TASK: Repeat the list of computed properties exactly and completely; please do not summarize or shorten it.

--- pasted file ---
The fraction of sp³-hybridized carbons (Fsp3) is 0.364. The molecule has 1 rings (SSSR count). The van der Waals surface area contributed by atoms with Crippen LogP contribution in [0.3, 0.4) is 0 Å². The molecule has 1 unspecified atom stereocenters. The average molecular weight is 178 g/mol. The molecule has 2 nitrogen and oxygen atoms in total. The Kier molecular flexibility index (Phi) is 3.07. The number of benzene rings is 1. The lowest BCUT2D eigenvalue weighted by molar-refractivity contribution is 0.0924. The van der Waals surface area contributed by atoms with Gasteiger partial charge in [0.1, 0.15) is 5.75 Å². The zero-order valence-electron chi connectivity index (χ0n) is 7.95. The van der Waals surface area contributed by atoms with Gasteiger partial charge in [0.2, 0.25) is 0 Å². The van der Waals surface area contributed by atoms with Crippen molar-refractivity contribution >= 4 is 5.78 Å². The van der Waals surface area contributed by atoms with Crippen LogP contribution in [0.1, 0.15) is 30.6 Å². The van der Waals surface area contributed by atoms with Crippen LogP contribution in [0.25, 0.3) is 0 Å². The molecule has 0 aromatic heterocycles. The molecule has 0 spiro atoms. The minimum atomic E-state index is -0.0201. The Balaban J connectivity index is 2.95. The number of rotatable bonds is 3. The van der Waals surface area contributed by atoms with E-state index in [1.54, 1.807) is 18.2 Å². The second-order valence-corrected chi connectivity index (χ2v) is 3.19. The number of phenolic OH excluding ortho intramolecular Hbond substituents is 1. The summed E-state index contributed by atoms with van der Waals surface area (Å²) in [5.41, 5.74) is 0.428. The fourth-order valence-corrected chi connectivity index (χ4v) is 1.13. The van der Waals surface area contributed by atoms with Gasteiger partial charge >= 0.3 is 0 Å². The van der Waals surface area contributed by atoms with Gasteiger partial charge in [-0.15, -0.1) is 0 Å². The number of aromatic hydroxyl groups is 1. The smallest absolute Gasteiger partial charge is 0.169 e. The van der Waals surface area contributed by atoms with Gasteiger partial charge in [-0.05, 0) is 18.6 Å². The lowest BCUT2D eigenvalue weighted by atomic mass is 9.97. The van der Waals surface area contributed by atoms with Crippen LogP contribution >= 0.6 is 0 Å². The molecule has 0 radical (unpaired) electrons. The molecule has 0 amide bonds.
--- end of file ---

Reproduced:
The fraction of sp³-hybridized carbons (Fsp3) is 0.364. The molecule has 1 rings (SSSR count). The van der Waals surface area contributed by atoms with Crippen LogP contribution in [0.3, 0.4) is 0 Å². The molecule has 1 unspecified atom stereocenters. The average molecular weight is 178 g/mol. The molecule has 2 nitrogen and oxygen atoms in total. The Kier molecular flexibility index (Phi) is 3.07. The number of benzene rings is 1. The lowest BCUT2D eigenvalue weighted by molar-refractivity contribution is 0.0924. The van der Waals surface area contributed by atoms with Gasteiger partial charge in [0.1, 0.15) is 5.75 Å². The zero-order valence-electron chi connectivity index (χ0n) is 7.95. The van der Waals surface area contributed by atoms with Gasteiger partial charge in [0.2, 0.25) is 0 Å². The van der Waals surface area contributed by atoms with Crippen molar-refractivity contribution >= 4 is 5.78 Å². The van der Waals surface area contributed by atoms with Crippen LogP contribution in [0.1, 0.15) is 30.6 Å². The van der Waals surface area contributed by atoms with Crippen LogP contribution in [0.25, 0.3) is 0 Å². The molecule has 0 aromatic heterocycles. The molecule has 0 spiro atoms. The minimum atomic E-state index is -0.0201. The Balaban J connectivity index is 2.95. The number of rotatable bonds is 3. The van der Waals surface area contributed by atoms with E-state index in [1.54, 1.807) is 18.2 Å². The second-order valence-corrected chi connectivity index (χ2v) is 3.19. The number of phenolic OH excluding ortho intramolecular Hbond substituents is 1. The summed E-state index contributed by atoms with van der Waals surface area (Å²) in [5.41, 5.74) is 0.428. The fourth-order valence-corrected chi connectivity index (χ4v) is 1.13. The van der Waals surface area contributed by atoms with Gasteiger partial charge >= 0.3 is 0 Å². The van der Waals surface area contributed by atoms with Gasteiger partial charge in [-0.15, -0.1) is 0 Å². The number of aromatic hydroxyl groups is 1. The smallest absolute Gasteiger partial charge is 0.169 e. The van der Waals surface area contributed by atoms with Gasteiger partial charge in [-0.05, 0) is 18.6 Å². The lowest BCUT2D eigenvalue weighted by atomic mass is 9.97. The van der Waals surface area contributed by atoms with Crippen LogP contribution >= 0.6 is 0 Å². The molecule has 0 radical (unpaired) electrons. The molecule has 0 amide bonds.